Jean added that a man named Pierre Labourat had given him a wolf pelt, and that when he wore it, he hunted the woods and fields as a wolf. He lusted for the flesh of small children, which was plumb and tender. He often killed dogs but said that dogs were not as tasty as the meat of young boys, from whose thighs he would bite great chunks of fat. As you can imagine Jean got arrested soon after and during his trial all his confessions turned out to be true. He had attacked the child of Jean Roullier, but the boy's elder brother chased Jean away with a pitchfork. Young Roulier was called as a witness and remembered the exact place, hour, and day when a wolf had flown out from a thicket at his little brother, and he had driven the animal off with his weapon.

Jean was convicted of some of the most hideous murders in history but because of his young age was not sentenced to death himself. Instead he was taken to the friary of St. Michael the Archangel were he was to spend the rest of his days. He was warned that any attempts to escape would be punished by the gallows. Pierre de Lancre, visited the Jean Grenier in the year of 1610, and found that he had become a lean lad, with small deep black eyes that glared fiercely. He had long sharp teeth, some of which were white like fangs, whilst his hands were almost like claws with horrid crooked nails. He loved to howl at the wolves and often fell on all fours as he moved with extraordinary agility and seemingly with greater ease than when he walked upright as a man.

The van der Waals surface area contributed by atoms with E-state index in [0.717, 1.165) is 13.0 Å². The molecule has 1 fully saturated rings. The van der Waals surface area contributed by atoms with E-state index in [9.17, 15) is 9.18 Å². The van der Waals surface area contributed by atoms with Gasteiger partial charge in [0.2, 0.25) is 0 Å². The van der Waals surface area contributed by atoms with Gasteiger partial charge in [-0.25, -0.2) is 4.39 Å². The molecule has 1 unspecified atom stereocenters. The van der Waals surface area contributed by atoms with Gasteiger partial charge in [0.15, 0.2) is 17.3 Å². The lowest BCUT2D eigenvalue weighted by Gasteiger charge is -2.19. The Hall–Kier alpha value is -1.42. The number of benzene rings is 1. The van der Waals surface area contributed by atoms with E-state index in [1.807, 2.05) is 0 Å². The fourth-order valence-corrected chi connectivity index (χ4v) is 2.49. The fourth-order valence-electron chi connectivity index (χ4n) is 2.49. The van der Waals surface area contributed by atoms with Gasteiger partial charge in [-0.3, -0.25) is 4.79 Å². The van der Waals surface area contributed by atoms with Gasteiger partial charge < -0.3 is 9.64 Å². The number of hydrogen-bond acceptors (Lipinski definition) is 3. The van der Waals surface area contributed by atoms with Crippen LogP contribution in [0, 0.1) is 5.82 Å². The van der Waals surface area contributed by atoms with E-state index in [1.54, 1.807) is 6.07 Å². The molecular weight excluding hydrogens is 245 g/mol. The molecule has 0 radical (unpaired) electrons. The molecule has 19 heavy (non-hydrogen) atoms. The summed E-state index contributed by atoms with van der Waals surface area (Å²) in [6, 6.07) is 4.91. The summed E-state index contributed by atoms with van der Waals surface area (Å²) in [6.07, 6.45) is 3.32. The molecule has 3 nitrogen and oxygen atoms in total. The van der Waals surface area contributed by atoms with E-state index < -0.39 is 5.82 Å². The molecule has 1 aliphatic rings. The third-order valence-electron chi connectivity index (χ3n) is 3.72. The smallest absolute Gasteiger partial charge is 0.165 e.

The Bray Road Beast

The state of Wisconsin is no stranger to werewolf sightings and encounters. There had already been encounters with what some believed were werewolves in Wisconsin in 1936, 1964 and 1972 respectively, but there had been nothing like the reports that came out of the area near Delavan, starting in 1989 and what was later known as the Bray Road Beast.